4. 10.4. Parsing Annotations
          1. 10.4.1. Using Arrays
          2. 10.4.2. When to Use Regular Expressions
          3. 10.4.3. Main Program
          4. 10.4.4. Parsing Annotations at the Top Level
          5. 10.4.5. Parsing the FEATURES Table
            1. 10.4.5.1. Features
            2. 10.4.5.2. Parsing
        5. 10.5. Indexing GenBank with DBM
          1. 10.5.1. DBM Essentials
          2. 10.5.2. A DBM Database for GenBank
        6. 10.6. Exercises
      14. 11. Protein Data Bank
        1. 11.1. Overview of PDB
        2. 11.2. Files and Folders
          1. 11.2.1. Opening Directories
          2. 11.2.2. Recursion
          3. 11.2.3. Processing Many Files
        3. 11.3. PDB Files
          1. 11.3.1. PDB File Format
          2. 11.3.2. SEQRES
        4. 11.4. Parsing PDB Files
          1. 11.4.1. Extracting Primary Sequence
          2. 11.4.2. Finding Atomic Coordinates
        5. 11.5. Controlling Other Programs
          1. 11.5.1. The Stride Secondary Structure Predictor
          2. 11.5.2. Parsing Stride Output
        6. 11.6. Exercises
      15. 12. BLAST
        1. 12.1. Obtaining BLAST
        2. 12.2. String Matching and Homology
        3. 12.3. BLAST Output Files
        4. 12.4. Parsing BLAST Output
          1. 12.4.1. Extracting Annotation and Alignments
          2. 12.4.2. Parsing BLAST Alignments
        5. 12.5. Presenting Data
          1. 12.5.1. The printf Function
          2. 12.5.2. here Documents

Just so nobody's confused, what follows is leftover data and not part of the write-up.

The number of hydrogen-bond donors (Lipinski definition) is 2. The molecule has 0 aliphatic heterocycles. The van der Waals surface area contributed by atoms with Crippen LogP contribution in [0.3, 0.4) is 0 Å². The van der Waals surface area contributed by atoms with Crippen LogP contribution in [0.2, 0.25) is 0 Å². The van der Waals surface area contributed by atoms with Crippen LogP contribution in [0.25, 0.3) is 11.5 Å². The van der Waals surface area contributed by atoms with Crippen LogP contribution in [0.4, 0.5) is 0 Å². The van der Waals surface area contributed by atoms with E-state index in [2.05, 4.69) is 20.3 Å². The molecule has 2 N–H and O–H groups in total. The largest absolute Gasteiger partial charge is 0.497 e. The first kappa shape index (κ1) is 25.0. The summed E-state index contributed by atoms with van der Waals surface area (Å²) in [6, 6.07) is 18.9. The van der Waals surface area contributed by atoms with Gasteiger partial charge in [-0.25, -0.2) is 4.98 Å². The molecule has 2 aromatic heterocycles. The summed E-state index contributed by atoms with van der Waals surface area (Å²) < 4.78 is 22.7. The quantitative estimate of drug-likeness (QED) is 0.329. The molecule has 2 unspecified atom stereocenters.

3. 12.5.3. format and write
        6. 12.6. Bioperl
          1. 12.6.1. Sample Modules
          2. 12.6.2. Bioperl Tutorial Script
        7. 12.7. Exercises
      16. 13. Further Topics
        1. 13.1. The Art of Program Design
        2. 13.2. Web Programming
        3. 13.3. Algorithms and Sequence Alignment
        4. 13.4. Object-Oriented Programming
        5. 13.5. Perl Modules
          1. 13.5.1. Bioperl
        6. 13.6. Complex Data Structures
        7. 13.7. Relational Databases
        8. 13.8. Microarrays and XML
        9. 13.9. Graphics Programming
        10. 13.10. Modeling Networks
        11. 13.11. DNA Computers
      17. A. Resources
        1. A.1. Perl
          1. A.1.1. Web Site
          2. A.1.2. CPAN: Comprehensive Perl Archive Network
          3. A.1.3. FAQs: Frequently Asked Questions
            1. A.1.3.1. Beginners
          4. A.1.4. Online Manuals
          5. A.1.5. Books
          6. A.1.6. Conference
          7. A.1.7. Newsgroups